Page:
Roaring Fork Riders are breaking away
Post Independent Staff
As an emergency room nurse, Peg Vidakovich has cared for people of all ages. Next weekend she will cycle 157 miles for Colorado’s youngest patients.
“It’s always tough to see kids who are sick,” said Vidakovich, an Aspen Valley Hospital employee who has collected nearly $1,000 for the Courage Classic July 16-18, a fund-raiser for The Children’s Hospital in Denver. “Dealing with children with life-threatening diseases takes really special people. Children’s Hospital is a phenomenal place, and the people who work there are totally dedicated.”
Vidakovich, a first-time participant in the Courage Classic with the 32-member Roaring Fork Riders team, said she is honored to ride for children with life-threatening diseases. The Glenwood Springs resident has joined longtime friend Pat Bohman and her 16-year-old daughter, Kelsey, a leukemia survivor, in training and fund raising for the three-day event that runs from Leadville to Summit County and back. If the team feels strong, members have the option of adding another 46 miles to the route, putting them over the two-century mark.
“We’ve got riders who are enthusiastic about bicycling and we’ve got riders who are enthusiastic about the hospital,” said Pat, who befriended Vidakovich when they volunteered as paramedics on Glenwood Springs ambulance runs 25 years ago. “It seems like we all ride for those reasons. The camaraderie is amazing, and we are one of the top five fund-raising teams in the Courage Classic this year.”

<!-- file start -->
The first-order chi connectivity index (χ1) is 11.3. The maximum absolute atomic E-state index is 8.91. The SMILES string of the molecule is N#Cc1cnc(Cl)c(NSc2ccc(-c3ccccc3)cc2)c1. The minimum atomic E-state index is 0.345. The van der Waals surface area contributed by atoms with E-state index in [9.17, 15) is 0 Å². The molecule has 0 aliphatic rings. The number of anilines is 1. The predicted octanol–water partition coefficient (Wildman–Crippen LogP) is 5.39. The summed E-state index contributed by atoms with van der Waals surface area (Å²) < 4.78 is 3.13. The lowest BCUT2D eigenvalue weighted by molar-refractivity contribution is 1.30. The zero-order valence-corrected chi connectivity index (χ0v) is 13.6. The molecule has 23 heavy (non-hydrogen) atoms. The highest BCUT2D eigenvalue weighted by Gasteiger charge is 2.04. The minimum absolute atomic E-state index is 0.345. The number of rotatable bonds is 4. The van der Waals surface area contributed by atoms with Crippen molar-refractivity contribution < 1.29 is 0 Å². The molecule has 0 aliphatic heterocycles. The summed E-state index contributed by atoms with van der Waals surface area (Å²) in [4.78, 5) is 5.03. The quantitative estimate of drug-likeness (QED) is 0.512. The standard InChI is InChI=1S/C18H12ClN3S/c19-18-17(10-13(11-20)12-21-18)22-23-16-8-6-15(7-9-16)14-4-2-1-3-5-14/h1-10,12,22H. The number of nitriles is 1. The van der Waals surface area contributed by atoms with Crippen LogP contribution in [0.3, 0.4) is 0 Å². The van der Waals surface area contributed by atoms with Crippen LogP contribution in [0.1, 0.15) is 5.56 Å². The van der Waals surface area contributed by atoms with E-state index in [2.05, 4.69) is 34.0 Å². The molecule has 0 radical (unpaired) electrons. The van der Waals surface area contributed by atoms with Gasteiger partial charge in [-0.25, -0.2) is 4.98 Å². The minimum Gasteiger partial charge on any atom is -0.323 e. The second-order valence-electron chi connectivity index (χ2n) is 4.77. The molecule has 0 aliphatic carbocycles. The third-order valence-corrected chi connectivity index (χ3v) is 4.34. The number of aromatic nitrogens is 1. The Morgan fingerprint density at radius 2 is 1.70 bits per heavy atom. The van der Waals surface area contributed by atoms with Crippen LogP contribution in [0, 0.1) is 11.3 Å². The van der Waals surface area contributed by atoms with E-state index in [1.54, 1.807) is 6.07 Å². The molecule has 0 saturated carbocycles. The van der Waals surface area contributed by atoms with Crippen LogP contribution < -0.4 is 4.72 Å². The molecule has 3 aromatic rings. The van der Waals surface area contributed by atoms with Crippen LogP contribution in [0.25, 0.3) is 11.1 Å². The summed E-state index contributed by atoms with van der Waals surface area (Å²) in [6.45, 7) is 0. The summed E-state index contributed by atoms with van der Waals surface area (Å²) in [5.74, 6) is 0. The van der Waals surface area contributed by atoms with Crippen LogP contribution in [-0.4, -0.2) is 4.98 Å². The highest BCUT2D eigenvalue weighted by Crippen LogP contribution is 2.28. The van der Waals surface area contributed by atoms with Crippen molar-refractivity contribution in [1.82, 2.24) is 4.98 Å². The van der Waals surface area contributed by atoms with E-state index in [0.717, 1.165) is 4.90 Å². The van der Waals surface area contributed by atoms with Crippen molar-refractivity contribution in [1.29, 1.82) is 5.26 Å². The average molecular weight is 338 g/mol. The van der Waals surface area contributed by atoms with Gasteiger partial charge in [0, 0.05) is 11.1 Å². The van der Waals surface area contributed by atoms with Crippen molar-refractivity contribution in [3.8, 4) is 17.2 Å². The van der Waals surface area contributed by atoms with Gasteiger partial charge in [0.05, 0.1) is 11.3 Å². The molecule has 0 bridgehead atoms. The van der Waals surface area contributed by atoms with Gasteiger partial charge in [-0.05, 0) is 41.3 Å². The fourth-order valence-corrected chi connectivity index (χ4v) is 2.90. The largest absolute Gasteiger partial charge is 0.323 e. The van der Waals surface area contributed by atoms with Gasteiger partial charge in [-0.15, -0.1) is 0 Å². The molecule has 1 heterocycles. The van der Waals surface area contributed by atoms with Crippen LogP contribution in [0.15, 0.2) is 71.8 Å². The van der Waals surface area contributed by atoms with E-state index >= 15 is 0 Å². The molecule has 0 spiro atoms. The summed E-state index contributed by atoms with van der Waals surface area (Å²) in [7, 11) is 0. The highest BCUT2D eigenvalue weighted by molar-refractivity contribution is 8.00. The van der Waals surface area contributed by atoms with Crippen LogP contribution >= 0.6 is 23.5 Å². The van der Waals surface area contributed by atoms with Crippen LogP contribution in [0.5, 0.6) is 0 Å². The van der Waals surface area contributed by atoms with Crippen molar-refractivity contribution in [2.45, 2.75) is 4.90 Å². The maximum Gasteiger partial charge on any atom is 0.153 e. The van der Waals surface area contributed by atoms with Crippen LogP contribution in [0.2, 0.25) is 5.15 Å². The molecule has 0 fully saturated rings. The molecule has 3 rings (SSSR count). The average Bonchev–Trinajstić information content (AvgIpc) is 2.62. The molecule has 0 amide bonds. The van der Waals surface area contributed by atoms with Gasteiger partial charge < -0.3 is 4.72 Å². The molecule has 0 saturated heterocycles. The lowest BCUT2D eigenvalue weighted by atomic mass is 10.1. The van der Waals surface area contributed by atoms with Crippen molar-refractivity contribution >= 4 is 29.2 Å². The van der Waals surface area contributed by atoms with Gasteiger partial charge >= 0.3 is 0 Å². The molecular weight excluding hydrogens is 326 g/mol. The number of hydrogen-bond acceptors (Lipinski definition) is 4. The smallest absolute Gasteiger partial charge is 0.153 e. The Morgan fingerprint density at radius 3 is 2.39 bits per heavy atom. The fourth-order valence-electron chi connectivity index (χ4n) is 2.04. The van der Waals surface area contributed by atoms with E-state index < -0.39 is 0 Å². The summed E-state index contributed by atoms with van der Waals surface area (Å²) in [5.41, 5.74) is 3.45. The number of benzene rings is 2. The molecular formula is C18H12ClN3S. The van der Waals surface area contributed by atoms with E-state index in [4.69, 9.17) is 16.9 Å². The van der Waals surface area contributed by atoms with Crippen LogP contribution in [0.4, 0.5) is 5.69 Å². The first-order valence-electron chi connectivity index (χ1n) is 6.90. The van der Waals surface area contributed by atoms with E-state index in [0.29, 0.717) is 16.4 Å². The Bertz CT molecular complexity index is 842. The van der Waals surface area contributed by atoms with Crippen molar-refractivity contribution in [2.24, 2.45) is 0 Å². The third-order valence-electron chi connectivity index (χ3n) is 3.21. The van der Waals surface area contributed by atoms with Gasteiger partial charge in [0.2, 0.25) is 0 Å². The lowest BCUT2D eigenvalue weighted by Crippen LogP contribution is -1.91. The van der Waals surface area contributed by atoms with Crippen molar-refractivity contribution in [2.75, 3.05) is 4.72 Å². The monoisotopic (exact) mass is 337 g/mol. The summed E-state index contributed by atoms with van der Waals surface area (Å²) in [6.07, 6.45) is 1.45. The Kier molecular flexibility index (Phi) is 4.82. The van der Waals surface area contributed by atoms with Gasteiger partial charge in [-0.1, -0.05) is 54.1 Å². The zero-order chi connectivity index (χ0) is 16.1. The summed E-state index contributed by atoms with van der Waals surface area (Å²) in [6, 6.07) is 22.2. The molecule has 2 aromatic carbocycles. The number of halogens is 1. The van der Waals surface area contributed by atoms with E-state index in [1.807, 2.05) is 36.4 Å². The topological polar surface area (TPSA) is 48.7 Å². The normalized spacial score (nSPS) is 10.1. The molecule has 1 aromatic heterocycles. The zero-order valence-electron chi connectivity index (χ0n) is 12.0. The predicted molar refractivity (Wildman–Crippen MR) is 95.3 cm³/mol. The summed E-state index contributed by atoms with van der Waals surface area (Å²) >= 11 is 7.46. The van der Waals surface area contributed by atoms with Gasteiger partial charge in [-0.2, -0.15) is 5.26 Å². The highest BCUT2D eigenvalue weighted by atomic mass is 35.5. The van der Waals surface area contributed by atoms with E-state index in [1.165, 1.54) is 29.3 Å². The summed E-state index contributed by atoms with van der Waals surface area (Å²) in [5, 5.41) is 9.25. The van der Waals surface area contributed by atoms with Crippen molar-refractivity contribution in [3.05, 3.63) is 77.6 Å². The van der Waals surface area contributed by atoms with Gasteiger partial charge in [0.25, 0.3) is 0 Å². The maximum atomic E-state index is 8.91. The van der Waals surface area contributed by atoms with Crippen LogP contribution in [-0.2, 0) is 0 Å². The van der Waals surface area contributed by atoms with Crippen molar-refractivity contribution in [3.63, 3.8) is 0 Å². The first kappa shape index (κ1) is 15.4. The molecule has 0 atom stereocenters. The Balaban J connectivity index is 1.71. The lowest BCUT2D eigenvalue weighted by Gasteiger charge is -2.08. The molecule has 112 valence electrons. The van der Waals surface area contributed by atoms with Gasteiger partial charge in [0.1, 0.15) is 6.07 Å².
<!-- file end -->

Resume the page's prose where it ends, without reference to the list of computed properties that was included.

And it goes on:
Although this is the first year Vidakovich will ride in the Courage Classic, the avid cyclist has experience in going the distance. In 1987, she completed a three-week cycling trip through New Zealand, averaging between 45 and 125 miles a day.
“In New Zealand you ride through all types of terrain. You see anything from coastal beachfronts to rainforests to mountains,” Vidakovich said. “There were lots of sheep.”
Vidakovich is not the only first-time Roaring Fork Riders Courage Classic cyclist. Kelsey, who will be a Glenwood Springs High School junior in the fall, recruited Glenwood Springs High School teachers Brit Boyd and Laura Hardman ” and her husband, Tal ” to join the donation-driven effort.
“I’m expecting it will be a lot of fun, but also difficult at times,” said Hardman, an English, journalism and black-and-white photography teacher. “As difficult as it will be, it will also be inspiring. What we are doing is nothing compared to what these kids have gone through.”
Hardman said Kelsey’s positive attitude has motivated her to raise nearly $400 toward the team’s $40,000 goal. Kelsey, who was a six-month Children’s Hospital patient four and a half years ago, is training for her fourth Courage Classic.
“She seems to have this quiet wisdom about her. That quiet presence is really powerful,” Hardman said. “The silly things that go on with other teenagers that they make so dramatic seem to not be as important to her.”
For Kelsey, enjoying a fit lifestyle is a main priority. She competes on her high school’s soccer team and recently completed a kayak camp for kids with cancer in Sweetwater, Colo. She trains for the Courage Classic with her mom three times a week by cycling up Red Mountain.
“I like to bike, but it depends on the climb,” said Kelsey, who was born and raised in Glenwood. “My friends joke that I’ll be the next Lance in the Tour de France.”
Like six-time Tour de France champion Lance Armstrong, Kelsey rides her bike to prove that remission and courage are all in a day’s ride.
Contact April E. Clark: 945-8515, ext. 518
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